With Russian President Vladimir Putin seizing control of Ukraine’s Crimean Peninsula, many people around the world must be wondering, “Where, in Putin’s mind, does Russia end?” The answer is that it ends where the U.S. begins.
This is because, for Putin and his domestic allies, the European Union is nothing more than the backyard of the U.S. When Russian Senators voted in favor of sending troops into Ukraine, one lawmaker claimed that the protesters in Kiev’s Independence Square who ousted the pro-Russian government of Viktor Yanukovych had been trained in Eastern Europe with U.S. money. Thus seizing Crimea—where ethnic Russians make up some 60% of the population of 2 million, with ethnic Ukrainians and Crimean Tatars accounting for the remainder—was an attempt to prevent the whole of Ukraine falling into the hands of the Americans. The protection of the peninsula’s ethnic Russian population was just the official explanation.
The move wasn’t surprising. Ever since Ukraine’s independence from the Soviet Union in 1991, Russian politicians have flown into Crimea to make pre-election speeches and whip up pro-Russian sentiment, with only rare notes of protest from Kiev. Yuri Luzhkov, the former mayor of Moscow, built new apartment blocks in the Crimean city of Sevastopol. (When he lost his position, some pro-Russian groups wanted him to be given a post in Sevastopol.)
But what happens now that Russia has turned a close relationship into an occupation? There are only three possibilities: Russia simply says sorry and leaves; it stays in Crimea; or it moves farther inland, occupying southern and eastern parts of Ukraine.
Knowing Putin, a man not given to acts of contrition, we can immediately exclude the first possibility. Given the manner and speed with which it was executed, it seems likely that the plan to seize the peninsula was worked out in advance, with only the Winter Olympics in Sochi preventing Putin from acting earlier.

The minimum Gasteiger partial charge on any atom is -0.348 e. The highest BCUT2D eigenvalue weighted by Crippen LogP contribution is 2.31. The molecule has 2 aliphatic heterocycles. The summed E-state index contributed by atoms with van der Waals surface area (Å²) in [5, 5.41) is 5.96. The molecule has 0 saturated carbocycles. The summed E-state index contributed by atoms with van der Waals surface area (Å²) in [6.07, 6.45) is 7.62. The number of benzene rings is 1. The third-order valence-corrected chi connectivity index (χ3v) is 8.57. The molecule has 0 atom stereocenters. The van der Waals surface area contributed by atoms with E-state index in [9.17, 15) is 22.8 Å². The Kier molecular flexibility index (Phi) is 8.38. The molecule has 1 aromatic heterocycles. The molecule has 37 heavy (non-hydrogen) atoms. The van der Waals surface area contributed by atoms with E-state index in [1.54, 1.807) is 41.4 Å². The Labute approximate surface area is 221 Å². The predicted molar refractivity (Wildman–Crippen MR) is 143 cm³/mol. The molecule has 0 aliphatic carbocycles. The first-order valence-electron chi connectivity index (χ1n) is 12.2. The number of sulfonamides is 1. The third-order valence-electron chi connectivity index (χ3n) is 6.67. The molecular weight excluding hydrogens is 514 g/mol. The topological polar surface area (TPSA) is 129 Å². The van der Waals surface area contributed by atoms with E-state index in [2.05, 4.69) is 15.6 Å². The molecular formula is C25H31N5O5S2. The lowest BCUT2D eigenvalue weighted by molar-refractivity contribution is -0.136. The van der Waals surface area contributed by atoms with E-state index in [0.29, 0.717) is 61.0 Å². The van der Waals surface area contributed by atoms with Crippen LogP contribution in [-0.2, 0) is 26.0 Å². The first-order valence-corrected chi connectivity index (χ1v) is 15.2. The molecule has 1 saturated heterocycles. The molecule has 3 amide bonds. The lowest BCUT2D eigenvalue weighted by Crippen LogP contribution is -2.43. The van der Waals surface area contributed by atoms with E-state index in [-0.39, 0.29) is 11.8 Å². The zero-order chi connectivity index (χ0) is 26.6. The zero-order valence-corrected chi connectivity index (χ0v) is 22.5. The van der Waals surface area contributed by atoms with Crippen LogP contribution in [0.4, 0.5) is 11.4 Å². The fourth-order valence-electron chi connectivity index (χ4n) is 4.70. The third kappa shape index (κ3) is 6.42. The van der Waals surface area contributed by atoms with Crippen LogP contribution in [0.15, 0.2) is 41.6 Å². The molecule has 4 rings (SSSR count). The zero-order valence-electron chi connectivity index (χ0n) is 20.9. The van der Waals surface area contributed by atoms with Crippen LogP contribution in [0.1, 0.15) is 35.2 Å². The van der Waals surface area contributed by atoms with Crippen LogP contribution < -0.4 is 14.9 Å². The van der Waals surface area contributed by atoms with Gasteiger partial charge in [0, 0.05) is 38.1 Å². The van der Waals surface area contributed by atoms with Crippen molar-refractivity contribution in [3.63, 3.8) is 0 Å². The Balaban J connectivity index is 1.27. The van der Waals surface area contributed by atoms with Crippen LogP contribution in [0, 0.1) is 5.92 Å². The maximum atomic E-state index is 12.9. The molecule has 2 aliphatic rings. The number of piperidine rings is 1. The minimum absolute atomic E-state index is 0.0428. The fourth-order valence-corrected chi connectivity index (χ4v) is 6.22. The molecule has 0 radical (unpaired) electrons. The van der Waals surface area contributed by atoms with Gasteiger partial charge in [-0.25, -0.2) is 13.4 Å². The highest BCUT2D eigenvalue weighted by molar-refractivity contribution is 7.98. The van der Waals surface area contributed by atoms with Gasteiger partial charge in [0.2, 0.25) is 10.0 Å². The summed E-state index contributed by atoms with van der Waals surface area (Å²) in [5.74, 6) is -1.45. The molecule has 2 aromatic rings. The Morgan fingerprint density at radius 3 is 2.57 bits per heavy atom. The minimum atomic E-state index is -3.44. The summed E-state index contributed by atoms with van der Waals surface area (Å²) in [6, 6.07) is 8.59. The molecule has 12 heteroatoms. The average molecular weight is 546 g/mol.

A drawn-out occupation of Crimea is possible, but it would be challenging. Apart from the financial cost, Russia would have to consider the logistical complications of such a move. The fact is that the Crimean Peninsula depends on neighboring regions of Ukraine for gas, electricity and, most important, drinking water. Supplying these resources via Russia would not be possible, at least in the short term. Building the infrastructure needed would cost money and time, and would prove a burden on the Russian state.
So, what can Russia do? The only remaining option is for Russian troops to push farther into Ukraine—into Kherson, a region north of Crimea with practically no pro-Russian elements, and then to move farther east to the more pro-Russian regions of Zaporizhia, Dnipropetrovsk, Kharkiv, Donetsk and Lyhansk.
Would Russia go farther along the south coast of the country, cutting it off from the Black Sea? It’s possible, though such an excursion would call for a huge commitment of resources.
Further complicating the picture for Putin are the gas pipelines that run from Russia to Europe via these Ukrainian regions. Problems there would impact European countries like France and Germany, further increasing tensions between Russia and the West. Issues with the supply of gas would raise the possibility of a larger confrontation with Moscow on one side and Europe and the U.S. on the other.
It’s obvious, then, that Putin’s maneuver is fraught with risks. In Russia, Crimea is called the Pearl of the Black Sea. But holding on to this peninsula, which has no oil, no useful minerals and no industry, won’t be easy for Moscow. Crimea is reliant on tourism, and the tourist season there is short—only a little longer than three months. As the occupation scares off tourists, it is Russia that will have to shoulder the cost of falling revenues if it refuses to leave.
And so, as he ponders his next move, Putin must realize that while Ukraine can live without Crimea, it’s doubtful that Crimea can survive without Ukraine.n
Kurkov is a Ukrainian writer and the author of the critically acclaimed novel Death and the Penguin
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